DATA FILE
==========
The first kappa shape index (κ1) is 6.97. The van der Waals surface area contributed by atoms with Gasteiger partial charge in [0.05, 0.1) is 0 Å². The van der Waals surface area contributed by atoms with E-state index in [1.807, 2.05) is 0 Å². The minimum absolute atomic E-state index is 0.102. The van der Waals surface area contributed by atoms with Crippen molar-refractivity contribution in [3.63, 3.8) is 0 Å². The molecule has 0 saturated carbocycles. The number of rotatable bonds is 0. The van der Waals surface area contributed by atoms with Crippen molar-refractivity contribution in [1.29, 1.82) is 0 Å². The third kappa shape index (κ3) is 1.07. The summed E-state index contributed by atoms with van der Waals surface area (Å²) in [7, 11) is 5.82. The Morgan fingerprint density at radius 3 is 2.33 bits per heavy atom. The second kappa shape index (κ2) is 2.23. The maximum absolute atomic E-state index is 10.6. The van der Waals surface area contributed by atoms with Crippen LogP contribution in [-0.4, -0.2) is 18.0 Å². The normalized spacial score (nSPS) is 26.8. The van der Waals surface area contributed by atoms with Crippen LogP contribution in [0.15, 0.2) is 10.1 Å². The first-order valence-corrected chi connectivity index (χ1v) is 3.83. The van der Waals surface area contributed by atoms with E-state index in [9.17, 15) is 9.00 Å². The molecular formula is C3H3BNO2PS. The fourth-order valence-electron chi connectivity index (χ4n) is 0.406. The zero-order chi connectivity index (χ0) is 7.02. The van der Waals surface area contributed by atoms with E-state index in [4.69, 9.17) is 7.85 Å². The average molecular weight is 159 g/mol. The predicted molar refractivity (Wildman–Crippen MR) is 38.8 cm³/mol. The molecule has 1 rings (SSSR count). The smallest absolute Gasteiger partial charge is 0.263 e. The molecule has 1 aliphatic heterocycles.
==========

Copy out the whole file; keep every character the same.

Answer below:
The first kappa shape index (κ1) is 6.97. The van der Waals surface area contributed by atoms with Gasteiger partial charge in [0.05, 0.1) is 0 Å². The van der Waals surface area contributed by atoms with E-state index in [1.807, 2.05) is 0 Å². The minimum absolute atomic E-state index is 0.102. The van der Waals surface area contributed by atoms with Crippen molar-refractivity contribution in [3.63, 3.8) is 0 Å². The molecule has 0 saturated carbocycles. The number of rotatable bonds is 0. The van der Waals surface area contributed by atoms with Crippen molar-refractivity contribution in [1.29, 1.82) is 0 Å². The third kappa shape index (κ3) is 1.07. The summed E-state index contributed by atoms with van der Waals surface area (Å²) in [7, 11) is 5.82. The Morgan fingerprint density at radius 3 is 2.33 bits per heavy atom. The second kappa shape index (κ2) is 2.23. The maximum absolute atomic E-state index is 10.6. The van der Waals surface area contributed by atoms with Crippen LogP contribution in [-0.4, -0.2) is 18.0 Å². The normalized spacial score (nSPS) is 26.8. The van der Waals surface area contributed by atoms with Crippen LogP contribution in [0.15, 0.2) is 10.1 Å². The first-order valence-corrected chi connectivity index (χ1v) is 3.83. The van der Waals surface area contributed by atoms with E-state index in [9.17, 15) is 9.00 Å². The molecular formula is C3H3BNO2PS. The fourth-order valence-electron chi connectivity index (χ4n) is 0.406. The zero-order chi connectivity index (χ0) is 7.02. The van der Waals surface area contributed by atoms with E-state index in [4.69, 9.17) is 7.85 Å². The average molecular weight is 159 g/mol. The predicted molar refractivity (Wildman–Crippen MR) is 38.8 cm³/mol. The molecule has 1 rings (SSSR count). The smallest absolute Gasteiger partial charge is 0.263 e. The molecule has 1 aliphatic heterocycles.